November 26, 2012 by Sarah M
By Nick Halter
A new city policy is in the works for Minneapolis that would require large commercial buildings to make public the amount of energy they use.
If a building’s energy ratings were made public, tenants and owners would be motivated to make energy efficiency improvements, thus creating green jobs, according to policy author Elizabeth Glidden (Ward 8).
“We know that large buildings such as these are significant contributors to greenhouse gas emissions, so being able to impact how these buildings operate can have a very significant positive impact on the environment,” Glidden said.
Glidden’s policy would apply to private commercial buildings of 50,000 square or larger and public buildings 25,000 feet or larger. It would not apply to industrial buildings.
In total, nearly 550 buildings meet those criteria.
Building owners would be required to plug their energy and water consumption information into a free Energy Star software program. The building’s energy score would then be benchmarked with buildings of similar size and use and would then be published on the city website for the public to see.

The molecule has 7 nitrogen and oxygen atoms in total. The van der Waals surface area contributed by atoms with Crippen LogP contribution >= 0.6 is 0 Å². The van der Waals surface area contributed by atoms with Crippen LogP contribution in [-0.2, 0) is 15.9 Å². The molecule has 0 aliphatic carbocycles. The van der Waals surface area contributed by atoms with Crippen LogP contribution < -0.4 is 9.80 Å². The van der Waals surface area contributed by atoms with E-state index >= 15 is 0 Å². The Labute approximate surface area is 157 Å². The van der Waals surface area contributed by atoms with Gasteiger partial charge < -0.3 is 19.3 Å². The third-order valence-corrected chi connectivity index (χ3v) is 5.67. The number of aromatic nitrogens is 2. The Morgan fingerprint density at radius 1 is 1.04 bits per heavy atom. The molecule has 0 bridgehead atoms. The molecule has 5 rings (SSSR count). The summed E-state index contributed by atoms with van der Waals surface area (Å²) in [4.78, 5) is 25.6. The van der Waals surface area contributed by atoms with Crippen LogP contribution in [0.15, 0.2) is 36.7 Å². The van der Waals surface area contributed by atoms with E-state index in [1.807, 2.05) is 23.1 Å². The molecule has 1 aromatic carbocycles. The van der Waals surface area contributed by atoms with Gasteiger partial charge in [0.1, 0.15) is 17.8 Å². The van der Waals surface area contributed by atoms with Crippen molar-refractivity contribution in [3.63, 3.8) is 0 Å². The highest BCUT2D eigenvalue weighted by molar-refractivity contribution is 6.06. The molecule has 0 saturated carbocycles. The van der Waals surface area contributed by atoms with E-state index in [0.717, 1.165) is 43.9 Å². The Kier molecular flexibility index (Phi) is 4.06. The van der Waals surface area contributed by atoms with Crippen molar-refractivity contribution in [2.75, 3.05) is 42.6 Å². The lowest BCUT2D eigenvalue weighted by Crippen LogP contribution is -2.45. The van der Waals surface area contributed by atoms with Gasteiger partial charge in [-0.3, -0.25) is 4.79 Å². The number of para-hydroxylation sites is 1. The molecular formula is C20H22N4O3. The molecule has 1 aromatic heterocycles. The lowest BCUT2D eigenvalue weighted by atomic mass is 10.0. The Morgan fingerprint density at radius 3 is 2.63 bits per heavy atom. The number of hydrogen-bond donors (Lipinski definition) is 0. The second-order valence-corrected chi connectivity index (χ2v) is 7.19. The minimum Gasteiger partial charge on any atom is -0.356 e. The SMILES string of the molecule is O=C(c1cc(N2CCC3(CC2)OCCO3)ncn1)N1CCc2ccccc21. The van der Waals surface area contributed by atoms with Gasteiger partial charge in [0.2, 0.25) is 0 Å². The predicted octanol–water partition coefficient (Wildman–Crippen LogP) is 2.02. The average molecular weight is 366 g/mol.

The policy would be phased in over three years. Public buildings would need to comply by 2013, 100,000 square foot buildings would have to comply by 2014 and buildings above 50,000 would have to comply by 2015.
Kevin Lewis, executive director of the Greater Minneapolis Building Owners and Managers Association, said the policy would have unintended consequences. He said property would lose value because vacancy rates would increase when a building is “stained” with a bad energy rating.
A bad rating could mean the loss of tenants, he said.
“Things mandated upon private businesses are never welcomed with open arms, and many (owners) have already done things to make their buildings energy efficient,” Lewis said.
Brendon Slotterback, the city’s sustainability program coordinator, said building owners and managers often have “a lot of things on their plate” and they don’t always have energy efficiency on their minds.
“There are a lot of companies and a lot of buildings paying very close attention to their energy use, but some of the smaller buildings probably haven’t looked at it or thought about it a lot,” Slotterback said.
Dan Huff, the city’s manager of environmental management and safety, said the most of the costs of starting such a policy would be funded through a $40,000 grant that the Minnesota Pollution Control Agency awarded the city.
The city’s Regulatory, Energy and Environment Committee is likely to hold a public hearing on the policy on Jan. 14, Glidden said.